A 6th gear would likely help fuel economy at higher speeds, the engine seems to have enough torque to handle a taller gear. I would call it suitable for a family of four, depending on how tall the adults are. If you’re 6′ and under, then you’ll be OK with child seats in the rear but if you are much taller rearward facing seats would not fit.

    • 0 avatar
      redav

      I recently drove a Focus all around CO, up-and-down mountains with a fair amount of gear. I felt the power was more than adequate, and for the whole trip averaged around 38-39 mpg with the auto. The decision-making of the transimssion was more decisive than most–on climbs it never got confused about which gear it should go to and stayed in a lower gear rather than shifting up, stalling, shifting down, speeding up, shifting up, ad nauseum.

      • 0 avatar
        Duncan

        Redav – I’m shocked by your observed fuel economy. I recently had a new Focus and the computer reported average fuel economy under 20 mpg for most of the trip, after a long trek on the highway, I ended up with a tank average of 23 mpg on the computer. When I filled it up, I calculated 27 mpg.

        I was both suprised by how poor the observed fuel economy was and that the computer was under-reporting by more than 10%.

        My experience with the automatic was also quite the opposite. I found it spend most of it’s time in a state of confusion. It would kick up into a very high gear early in city driving, if I needed to accelerate, it would always need to downshift, then it would hold the lower gear when I lifted off the throttle and cause the vehicle to surge. I was mostly doing city driving though, I’m sure mountain roads would be more satisfying.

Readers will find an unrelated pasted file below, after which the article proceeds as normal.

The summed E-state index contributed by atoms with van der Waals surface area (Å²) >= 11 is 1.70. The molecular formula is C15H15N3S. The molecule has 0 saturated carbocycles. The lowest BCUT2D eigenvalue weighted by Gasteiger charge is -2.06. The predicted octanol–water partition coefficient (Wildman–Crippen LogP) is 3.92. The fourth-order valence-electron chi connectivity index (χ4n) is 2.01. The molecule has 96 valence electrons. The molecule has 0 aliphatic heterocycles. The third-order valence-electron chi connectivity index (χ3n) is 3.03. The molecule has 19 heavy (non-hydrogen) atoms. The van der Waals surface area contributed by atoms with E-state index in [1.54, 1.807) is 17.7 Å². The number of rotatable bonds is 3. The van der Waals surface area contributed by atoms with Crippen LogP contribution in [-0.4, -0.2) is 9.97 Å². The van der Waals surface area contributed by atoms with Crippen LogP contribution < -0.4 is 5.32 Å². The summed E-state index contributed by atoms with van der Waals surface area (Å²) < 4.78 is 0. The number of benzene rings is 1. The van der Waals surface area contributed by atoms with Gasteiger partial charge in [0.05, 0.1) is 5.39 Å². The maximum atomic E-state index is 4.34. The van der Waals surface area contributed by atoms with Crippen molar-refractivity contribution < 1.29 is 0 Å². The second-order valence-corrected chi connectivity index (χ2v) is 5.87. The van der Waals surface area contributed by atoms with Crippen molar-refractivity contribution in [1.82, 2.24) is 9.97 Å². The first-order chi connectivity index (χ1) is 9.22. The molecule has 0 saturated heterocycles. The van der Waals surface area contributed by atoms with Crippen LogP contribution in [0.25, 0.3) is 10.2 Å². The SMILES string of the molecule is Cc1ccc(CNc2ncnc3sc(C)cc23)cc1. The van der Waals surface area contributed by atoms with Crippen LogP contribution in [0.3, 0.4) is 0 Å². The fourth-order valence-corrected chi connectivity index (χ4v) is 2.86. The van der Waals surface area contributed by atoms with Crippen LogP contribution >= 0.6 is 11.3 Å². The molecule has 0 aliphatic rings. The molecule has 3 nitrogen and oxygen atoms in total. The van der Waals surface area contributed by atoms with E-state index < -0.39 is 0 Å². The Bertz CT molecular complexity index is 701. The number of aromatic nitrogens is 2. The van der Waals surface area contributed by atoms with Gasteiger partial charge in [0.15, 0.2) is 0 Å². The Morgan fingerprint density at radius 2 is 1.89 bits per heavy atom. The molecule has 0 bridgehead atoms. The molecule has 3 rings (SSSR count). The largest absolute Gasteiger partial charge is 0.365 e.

• avatar
    redliner

    I have no problem with videos at work, but it seems I’m in the minority, and admittedly, I have a somewhat unique office/work environment where I will be alternately flooded with a ridiculous amount of work, or doing absolutely nothing at all. When I’m at working, but not in the office, I have unlimited data on my tablet and phone, so data caps are a non-issue.

  • avatar
    86SN2001

    God that is one hideous car. What were they thinking?

    • 0 avatar
      Alex L. Dykes

      It does have a pretty big maw, but it kind of grew on me. Not sure if that’s good or bad yet myself.

    • 0 avatar
      kam327

      That’s totally subjective. I find it to be one of the best looking cars in the class and the Elantra, Veloster and Civic hideous.

      • 0 avatar
        86SN2001